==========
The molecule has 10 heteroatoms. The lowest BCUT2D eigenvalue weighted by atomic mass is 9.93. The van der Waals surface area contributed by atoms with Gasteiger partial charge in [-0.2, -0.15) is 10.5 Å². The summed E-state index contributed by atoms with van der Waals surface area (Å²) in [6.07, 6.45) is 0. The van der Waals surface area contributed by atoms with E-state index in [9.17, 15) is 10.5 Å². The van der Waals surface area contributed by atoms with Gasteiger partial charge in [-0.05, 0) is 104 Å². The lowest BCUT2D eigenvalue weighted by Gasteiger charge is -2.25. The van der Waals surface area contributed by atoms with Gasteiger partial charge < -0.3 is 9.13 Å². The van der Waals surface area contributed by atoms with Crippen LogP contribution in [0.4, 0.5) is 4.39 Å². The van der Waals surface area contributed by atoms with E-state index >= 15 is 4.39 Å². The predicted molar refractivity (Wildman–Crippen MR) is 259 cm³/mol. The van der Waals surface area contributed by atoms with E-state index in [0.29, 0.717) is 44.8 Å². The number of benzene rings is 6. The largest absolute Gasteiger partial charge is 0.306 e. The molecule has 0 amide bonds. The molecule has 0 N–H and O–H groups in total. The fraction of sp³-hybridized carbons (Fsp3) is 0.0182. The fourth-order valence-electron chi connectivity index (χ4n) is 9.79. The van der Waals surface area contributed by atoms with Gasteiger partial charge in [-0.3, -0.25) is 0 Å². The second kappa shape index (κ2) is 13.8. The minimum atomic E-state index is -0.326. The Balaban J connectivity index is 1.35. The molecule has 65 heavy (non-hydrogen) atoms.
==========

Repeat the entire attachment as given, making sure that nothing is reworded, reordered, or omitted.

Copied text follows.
The molecule has 10 heteroatoms. The lowest BCUT2D eigenvalue weighted by atomic mass is 9.93. The van der Waals surface area contributed by atoms with Gasteiger partial charge in [-0.2, -0.15) is 10.5 Å². The summed E-state index contributed by atoms with van der Waals surface area (Å²) in [6.07, 6.45) is 0. The van der Waals surface area contributed by atoms with E-state index in [9.17, 15) is 10.5 Å². The van der Waals surface area contributed by atoms with Gasteiger partial charge in [-0.05, 0) is 104 Å². The lowest BCUT2D eigenvalue weighted by Gasteiger charge is -2.25. The van der Waals surface area contributed by atoms with Gasteiger partial charge < -0.3 is 9.13 Å². The van der Waals surface area contributed by atoms with Crippen LogP contribution in [0.4, 0.5) is 4.39 Å². The van der Waals surface area contributed by atoms with E-state index >= 15 is 4.39 Å². The predicted molar refractivity (Wildman–Crippen MR) is 259 cm³/mol. The van der Waals surface area contributed by atoms with E-state index in [0.29, 0.717) is 44.8 Å². The number of benzene rings is 6. The largest absolute Gasteiger partial charge is 0.306 e. The molecule has 0 amide bonds. The molecule has 0 N–H and O–H groups in total. The fraction of sp³-hybridized carbons (Fsp3) is 0.0182. The fourth-order valence-electron chi connectivity index (χ4n) is 9.79. The van der Waals surface area contributed by atoms with Gasteiger partial charge in [-0.3, -0.25) is 0 Å². The second kappa shape index (κ2) is 13.8. The minimum atomic E-state index is -0.326. The Balaban J connectivity index is 1.35. The molecule has 65 heavy (non-hydrogen) atoms.